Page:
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Issue 48 March 2004

Ben Vessey introduces the man whose experiences in the 1930s affected his decision to launch a disastrous operation against Egypt in 1956.

Richard Wilkinson is impressed by a new study of the women’s movement.

Tim Black seeks to answer a question of momentous historical importance.

Edward Falshaw advises how our study of this important period can match the examiners’ agenda.

John Matusiak referees the debate about the influence of Henry VIII’s son.

Peter Anderson identifies the groups, the grievances and the events which started the war.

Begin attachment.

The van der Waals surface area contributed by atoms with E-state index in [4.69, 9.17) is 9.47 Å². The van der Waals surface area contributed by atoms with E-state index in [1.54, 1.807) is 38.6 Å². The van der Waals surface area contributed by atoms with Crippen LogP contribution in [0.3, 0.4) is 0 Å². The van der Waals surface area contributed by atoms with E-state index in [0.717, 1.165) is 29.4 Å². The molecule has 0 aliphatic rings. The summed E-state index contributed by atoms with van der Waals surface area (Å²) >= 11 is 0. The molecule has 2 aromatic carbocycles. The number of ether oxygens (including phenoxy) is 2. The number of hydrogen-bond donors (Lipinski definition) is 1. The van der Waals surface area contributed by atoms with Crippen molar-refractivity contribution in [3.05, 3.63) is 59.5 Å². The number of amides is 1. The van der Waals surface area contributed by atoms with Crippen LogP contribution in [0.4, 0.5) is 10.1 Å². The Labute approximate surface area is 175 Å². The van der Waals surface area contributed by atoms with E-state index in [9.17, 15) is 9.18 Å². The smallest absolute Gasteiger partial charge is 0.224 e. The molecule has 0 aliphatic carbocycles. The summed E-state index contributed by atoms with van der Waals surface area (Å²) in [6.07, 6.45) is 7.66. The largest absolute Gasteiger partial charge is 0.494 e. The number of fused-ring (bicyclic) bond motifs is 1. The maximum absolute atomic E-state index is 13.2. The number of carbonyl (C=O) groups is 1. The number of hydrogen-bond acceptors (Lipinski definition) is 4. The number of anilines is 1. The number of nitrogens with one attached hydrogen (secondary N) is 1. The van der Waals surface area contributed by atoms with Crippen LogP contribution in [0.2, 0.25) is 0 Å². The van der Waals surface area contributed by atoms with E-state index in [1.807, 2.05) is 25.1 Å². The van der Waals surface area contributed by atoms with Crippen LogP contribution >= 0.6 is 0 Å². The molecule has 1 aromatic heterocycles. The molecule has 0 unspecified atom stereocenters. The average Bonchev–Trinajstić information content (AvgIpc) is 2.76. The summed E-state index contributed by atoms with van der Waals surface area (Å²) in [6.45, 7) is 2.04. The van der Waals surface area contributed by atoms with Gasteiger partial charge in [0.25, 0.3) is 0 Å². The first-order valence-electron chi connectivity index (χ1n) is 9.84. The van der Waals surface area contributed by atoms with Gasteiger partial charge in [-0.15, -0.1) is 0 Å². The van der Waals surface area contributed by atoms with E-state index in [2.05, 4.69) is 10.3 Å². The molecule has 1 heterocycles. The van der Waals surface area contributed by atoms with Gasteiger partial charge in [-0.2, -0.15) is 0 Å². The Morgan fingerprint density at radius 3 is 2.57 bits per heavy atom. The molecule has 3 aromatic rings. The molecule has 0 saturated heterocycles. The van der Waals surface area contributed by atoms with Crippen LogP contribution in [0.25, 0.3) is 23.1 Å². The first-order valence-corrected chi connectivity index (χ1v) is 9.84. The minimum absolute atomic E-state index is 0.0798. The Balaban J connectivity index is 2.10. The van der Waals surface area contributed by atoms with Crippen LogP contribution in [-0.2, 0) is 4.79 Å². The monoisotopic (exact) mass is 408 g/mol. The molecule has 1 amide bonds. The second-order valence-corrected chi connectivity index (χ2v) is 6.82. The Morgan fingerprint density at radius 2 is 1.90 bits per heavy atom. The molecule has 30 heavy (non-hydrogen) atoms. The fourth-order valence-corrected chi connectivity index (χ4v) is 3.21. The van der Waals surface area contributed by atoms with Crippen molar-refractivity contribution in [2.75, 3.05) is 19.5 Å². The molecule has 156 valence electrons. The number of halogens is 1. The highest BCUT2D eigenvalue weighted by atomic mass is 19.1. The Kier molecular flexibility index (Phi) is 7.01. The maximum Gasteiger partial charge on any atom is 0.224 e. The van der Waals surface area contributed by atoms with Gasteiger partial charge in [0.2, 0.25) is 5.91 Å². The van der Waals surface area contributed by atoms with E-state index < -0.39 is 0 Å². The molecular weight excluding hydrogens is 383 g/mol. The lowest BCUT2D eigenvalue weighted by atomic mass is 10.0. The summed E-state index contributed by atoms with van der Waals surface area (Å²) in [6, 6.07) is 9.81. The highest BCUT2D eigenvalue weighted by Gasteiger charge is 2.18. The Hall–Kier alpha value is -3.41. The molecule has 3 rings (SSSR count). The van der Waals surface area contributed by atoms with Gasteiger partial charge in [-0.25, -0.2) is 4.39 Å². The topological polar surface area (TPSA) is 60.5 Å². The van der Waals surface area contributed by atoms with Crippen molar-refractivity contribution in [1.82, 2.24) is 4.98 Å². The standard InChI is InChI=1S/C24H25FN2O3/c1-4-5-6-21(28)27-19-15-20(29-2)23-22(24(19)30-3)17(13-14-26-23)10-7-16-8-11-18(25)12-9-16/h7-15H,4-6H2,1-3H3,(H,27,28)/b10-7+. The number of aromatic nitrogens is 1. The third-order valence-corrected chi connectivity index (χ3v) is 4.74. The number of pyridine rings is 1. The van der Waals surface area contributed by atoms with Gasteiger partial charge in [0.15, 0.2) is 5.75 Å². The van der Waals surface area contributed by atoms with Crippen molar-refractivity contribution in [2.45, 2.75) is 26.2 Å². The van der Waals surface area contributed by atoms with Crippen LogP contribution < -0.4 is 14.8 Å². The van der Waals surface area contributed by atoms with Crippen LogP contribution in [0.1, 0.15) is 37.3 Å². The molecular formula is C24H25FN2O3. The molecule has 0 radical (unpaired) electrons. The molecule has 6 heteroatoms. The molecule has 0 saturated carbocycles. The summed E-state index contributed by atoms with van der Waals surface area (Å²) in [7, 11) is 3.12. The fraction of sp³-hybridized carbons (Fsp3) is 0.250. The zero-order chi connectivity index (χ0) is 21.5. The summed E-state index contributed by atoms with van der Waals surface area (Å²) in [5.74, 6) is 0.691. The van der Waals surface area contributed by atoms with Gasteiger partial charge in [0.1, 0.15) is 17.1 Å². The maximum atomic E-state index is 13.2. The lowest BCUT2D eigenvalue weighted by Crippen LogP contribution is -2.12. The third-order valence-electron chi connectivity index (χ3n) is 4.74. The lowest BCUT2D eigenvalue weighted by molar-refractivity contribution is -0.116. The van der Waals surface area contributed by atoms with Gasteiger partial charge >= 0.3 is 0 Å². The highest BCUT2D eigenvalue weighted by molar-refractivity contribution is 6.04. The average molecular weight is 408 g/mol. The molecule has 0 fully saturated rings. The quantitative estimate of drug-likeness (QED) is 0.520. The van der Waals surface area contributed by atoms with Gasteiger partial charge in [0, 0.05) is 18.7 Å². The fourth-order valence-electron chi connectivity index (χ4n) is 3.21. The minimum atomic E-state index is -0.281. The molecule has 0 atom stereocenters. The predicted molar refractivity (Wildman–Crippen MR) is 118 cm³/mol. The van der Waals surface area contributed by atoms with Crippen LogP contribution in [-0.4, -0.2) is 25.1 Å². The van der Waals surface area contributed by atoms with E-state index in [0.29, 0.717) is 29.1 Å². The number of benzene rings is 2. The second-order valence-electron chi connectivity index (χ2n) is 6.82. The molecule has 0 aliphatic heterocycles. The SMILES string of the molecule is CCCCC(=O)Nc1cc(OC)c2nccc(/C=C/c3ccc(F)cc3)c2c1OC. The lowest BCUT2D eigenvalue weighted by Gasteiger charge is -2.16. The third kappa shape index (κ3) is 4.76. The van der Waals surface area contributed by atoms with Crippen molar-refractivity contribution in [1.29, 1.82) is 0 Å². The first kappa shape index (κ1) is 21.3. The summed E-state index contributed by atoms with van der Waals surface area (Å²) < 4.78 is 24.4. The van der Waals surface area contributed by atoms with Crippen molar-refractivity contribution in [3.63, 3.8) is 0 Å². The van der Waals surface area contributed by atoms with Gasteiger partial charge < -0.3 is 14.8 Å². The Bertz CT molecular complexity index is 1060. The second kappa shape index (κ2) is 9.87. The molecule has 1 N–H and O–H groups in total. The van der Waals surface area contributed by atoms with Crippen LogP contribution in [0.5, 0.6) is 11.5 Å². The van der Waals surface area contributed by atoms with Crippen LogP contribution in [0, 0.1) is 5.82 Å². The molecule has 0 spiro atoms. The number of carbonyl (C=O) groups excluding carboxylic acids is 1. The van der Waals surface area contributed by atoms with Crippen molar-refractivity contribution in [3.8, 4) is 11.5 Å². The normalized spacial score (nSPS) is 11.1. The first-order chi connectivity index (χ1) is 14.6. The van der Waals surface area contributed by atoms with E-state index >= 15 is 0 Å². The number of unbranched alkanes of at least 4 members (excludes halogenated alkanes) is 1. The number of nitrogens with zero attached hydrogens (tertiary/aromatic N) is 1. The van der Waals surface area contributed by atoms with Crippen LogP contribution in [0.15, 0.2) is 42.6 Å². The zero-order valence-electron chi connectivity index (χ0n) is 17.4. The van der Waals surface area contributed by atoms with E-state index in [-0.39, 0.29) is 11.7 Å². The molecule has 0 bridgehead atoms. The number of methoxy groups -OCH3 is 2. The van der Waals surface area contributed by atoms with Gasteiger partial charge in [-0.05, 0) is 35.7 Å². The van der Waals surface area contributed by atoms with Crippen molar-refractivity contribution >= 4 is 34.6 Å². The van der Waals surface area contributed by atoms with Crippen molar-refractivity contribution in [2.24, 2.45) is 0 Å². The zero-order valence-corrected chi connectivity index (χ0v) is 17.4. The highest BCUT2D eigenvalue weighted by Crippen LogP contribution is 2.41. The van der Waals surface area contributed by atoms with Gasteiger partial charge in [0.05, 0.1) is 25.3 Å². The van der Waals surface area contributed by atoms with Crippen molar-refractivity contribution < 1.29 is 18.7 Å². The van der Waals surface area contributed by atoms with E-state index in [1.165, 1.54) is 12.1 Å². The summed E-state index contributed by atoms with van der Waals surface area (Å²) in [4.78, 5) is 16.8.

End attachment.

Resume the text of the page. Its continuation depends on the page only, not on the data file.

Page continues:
Robert Pearce introduces one of the most important – and misunderstood – thinkers of the 19th century.

Mark Rathbone looks at the role of the Supreme Court in the history of civil rights in the USA from 1865 onwards.

Richard Wilkinson exposes prejudice and myth in assessing the career of a key figure in modern French history.

Damian O’Connor examines the motives of the man who started the conflict.